Dark House Theater, New York’s first theater company to focus solely on horror plays, is crowdfunding for their first full season with an Indiegogo campaign which has raised 55% of its goal in the first two weeks. Founded two years ago by Brian Murray Williams and a few friends, Dark House Theater has produced DEAD OF WINTER, an evening of creepy campfire tales and cocktails, and DARK RITES OF SPRING, an immersive theater experience and party held at La Sala in Williamsburg.
During their first full season, the indie company will present four productions, opening with EAST IN RED by playwright and UFO researcher Ryan Sprague. In October, Dark House will produce Sprague’s re-imagining of Jack the Ripper, set in New York’s Alphabet City in 1998. Williams will direct. In February, two world premieres will comprise the first DARK HOUSE DOUBLE FEATURE. DOUBLE DOUBLE by Emily Bennett is a witchy revenge fantasy, and THE POND by musician Mat Probasco is a short and disturbing psychedelic musical. The Spring production will take on one of horror’s most indelible characters. The title of the show will be revealed following the end of the campaign.
The company is attempting to raise $5,000 to fulfill basic budgetary needs for the first season, but hopes to raise more, so that the productions can be as fully realized as possible. They are offering stickers, show tickets, season subscriptions, curated playlists, and even special access to an original radio play as perks for contributions. The campaign is currently live at https://igg.me/at/darkhousenyc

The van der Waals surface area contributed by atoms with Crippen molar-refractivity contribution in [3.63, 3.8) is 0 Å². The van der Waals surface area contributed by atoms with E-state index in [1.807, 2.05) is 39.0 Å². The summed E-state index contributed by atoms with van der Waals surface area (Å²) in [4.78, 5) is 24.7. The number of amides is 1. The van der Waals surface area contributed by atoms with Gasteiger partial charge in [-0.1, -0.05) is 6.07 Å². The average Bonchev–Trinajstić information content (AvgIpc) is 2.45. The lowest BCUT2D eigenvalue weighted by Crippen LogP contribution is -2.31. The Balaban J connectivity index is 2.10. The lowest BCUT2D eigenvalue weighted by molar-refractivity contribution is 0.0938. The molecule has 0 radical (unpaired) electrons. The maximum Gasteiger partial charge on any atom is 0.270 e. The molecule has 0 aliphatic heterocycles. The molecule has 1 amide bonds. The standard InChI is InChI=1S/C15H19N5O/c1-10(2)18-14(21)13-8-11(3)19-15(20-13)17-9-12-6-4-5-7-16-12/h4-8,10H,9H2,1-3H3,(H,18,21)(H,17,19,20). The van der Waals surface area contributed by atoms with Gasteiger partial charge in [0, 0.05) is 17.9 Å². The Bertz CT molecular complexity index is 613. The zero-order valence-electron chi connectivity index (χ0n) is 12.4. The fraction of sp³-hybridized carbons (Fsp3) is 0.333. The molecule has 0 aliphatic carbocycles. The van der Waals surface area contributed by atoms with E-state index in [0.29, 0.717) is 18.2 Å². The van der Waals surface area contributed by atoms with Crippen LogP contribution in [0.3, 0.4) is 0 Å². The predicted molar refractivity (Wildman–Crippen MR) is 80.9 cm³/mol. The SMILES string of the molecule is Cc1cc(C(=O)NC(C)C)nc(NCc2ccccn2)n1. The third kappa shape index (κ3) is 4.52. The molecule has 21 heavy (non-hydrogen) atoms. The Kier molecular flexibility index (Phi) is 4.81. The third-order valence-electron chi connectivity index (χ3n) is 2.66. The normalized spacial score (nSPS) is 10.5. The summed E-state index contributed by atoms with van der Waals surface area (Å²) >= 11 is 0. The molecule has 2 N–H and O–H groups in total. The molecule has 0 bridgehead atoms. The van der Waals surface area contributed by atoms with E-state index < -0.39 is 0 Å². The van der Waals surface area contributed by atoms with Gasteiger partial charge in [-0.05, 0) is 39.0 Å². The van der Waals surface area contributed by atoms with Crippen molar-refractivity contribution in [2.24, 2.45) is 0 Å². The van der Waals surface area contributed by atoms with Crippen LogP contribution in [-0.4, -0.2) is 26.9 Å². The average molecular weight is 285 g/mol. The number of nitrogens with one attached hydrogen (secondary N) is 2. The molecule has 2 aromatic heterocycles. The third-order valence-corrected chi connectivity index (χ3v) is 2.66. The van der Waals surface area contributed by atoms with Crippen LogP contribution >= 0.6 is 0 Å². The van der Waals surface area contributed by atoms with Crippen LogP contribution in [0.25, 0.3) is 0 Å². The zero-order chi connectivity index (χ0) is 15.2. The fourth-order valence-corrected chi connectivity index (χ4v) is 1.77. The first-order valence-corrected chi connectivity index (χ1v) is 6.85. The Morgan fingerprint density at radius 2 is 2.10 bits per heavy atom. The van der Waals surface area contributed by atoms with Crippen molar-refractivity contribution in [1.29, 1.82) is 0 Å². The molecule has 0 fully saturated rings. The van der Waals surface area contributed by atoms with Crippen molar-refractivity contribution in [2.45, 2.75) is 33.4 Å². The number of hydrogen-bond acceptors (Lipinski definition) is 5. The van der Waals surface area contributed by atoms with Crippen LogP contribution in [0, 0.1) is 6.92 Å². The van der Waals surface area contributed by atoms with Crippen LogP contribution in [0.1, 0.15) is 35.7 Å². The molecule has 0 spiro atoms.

Brian Murray Williams founded Dark House Theater as an extension of his lifelong love of theater and horror. He grew up in Dothan, AL, watching every slasher movie, and reading every Stephen King book and Tennessee Williams play he could get his hands on. He studied Theater at Auburn University and The University of Florida, where he performed and directed regularly. He has worked regionally and in New York as an actor and director. He is the Artistic Director of Dark House Theater.